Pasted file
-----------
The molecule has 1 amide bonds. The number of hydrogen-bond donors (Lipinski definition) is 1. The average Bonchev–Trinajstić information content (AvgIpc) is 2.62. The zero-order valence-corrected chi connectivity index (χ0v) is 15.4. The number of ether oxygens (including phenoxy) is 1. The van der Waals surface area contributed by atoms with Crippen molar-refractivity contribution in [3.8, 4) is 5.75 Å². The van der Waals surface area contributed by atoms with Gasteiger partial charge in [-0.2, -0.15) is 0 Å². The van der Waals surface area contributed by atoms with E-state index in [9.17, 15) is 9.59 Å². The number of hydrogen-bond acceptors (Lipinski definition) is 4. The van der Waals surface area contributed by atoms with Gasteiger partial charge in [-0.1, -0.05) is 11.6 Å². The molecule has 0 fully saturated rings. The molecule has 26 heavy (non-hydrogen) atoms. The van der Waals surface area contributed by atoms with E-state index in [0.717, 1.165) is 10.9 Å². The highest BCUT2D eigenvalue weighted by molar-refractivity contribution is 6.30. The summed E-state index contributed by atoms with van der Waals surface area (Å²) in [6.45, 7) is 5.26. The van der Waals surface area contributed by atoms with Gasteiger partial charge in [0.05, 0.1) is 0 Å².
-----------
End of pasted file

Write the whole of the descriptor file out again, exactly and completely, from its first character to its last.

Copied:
The molecule has 1 amide bonds. The number of hydrogen-bond donors (Lipinski definition) is 1. The average Bonchev–Trinajstić information content (AvgIpc) is 2.62. The zero-order valence-corrected chi connectivity index (χ0v) is 15.4. The number of ether oxygens (including phenoxy) is 1. The van der Waals surface area contributed by atoms with Crippen molar-refractivity contribution in [3.8, 4) is 5.75 Å². The van der Waals surface area contributed by atoms with Gasteiger partial charge in [-0.2, -0.15) is 0 Å². The van der Waals surface area contributed by atoms with E-state index in [9.17, 15) is 9.59 Å². The number of hydrogen-bond acceptors (Lipinski definition) is 4. The van der Waals surface area contributed by atoms with Gasteiger partial charge in [-0.1, -0.05) is 11.6 Å². The molecule has 0 fully saturated rings. The molecule has 26 heavy (non-hydrogen) atoms. The van der Waals surface area contributed by atoms with E-state index in [0.717, 1.165) is 10.9 Å². The highest BCUT2D eigenvalue weighted by molar-refractivity contribution is 6.30. The summed E-state index contributed by atoms with van der Waals surface area (Å²) in [6.45, 7) is 5.26. The van der Waals surface area contributed by atoms with Gasteiger partial charge in [0.05, 0.1) is 0 Å².